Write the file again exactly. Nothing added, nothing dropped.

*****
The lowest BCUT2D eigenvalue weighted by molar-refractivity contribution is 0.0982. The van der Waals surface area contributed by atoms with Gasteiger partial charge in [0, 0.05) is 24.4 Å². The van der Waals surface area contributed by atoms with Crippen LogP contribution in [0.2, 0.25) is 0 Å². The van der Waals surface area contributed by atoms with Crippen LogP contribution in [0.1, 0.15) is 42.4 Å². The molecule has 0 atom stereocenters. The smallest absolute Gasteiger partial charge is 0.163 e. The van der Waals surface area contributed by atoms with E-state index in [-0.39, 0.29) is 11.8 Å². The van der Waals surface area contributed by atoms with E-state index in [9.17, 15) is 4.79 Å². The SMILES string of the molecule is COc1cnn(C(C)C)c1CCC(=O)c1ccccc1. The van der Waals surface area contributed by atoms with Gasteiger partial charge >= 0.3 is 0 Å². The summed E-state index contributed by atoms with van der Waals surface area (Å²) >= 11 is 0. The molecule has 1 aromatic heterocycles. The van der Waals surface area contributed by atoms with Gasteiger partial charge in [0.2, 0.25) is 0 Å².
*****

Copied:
The lowest BCUT2D eigenvalue weighted by molar-refractivity contribution is 0.0982. The van der Waals surface area contributed by atoms with Gasteiger partial charge in [0, 0.05) is 24.4 Å². The van der Waals surface area contributed by atoms with Crippen LogP contribution in [0.2, 0.25) is 0 Å². The van der Waals surface area contributed by atoms with Crippen LogP contribution in [0.1, 0.15) is 42.4 Å². The molecule has 0 atom stereocenters. The smallest absolute Gasteiger partial charge is 0.163 e. The van der Waals surface area contributed by atoms with E-state index in [-0.39, 0.29) is 11.8 Å². The van der Waals surface area contributed by atoms with E-state index in [9.17, 15) is 4.79 Å². The SMILES string of the molecule is COc1cnn(C(C)C)c1CCC(=O)c1ccccc1. The van der Waals surface area contributed by atoms with Gasteiger partial charge >= 0.3 is 0 Å². The summed E-state index contributed by atoms with van der Waals surface area (Å²) >= 11 is 0. The molecule has 1 aromatic heterocycles. The van der Waals surface area contributed by atoms with Gasteiger partial charge in [0.2, 0.25) is 0 Å².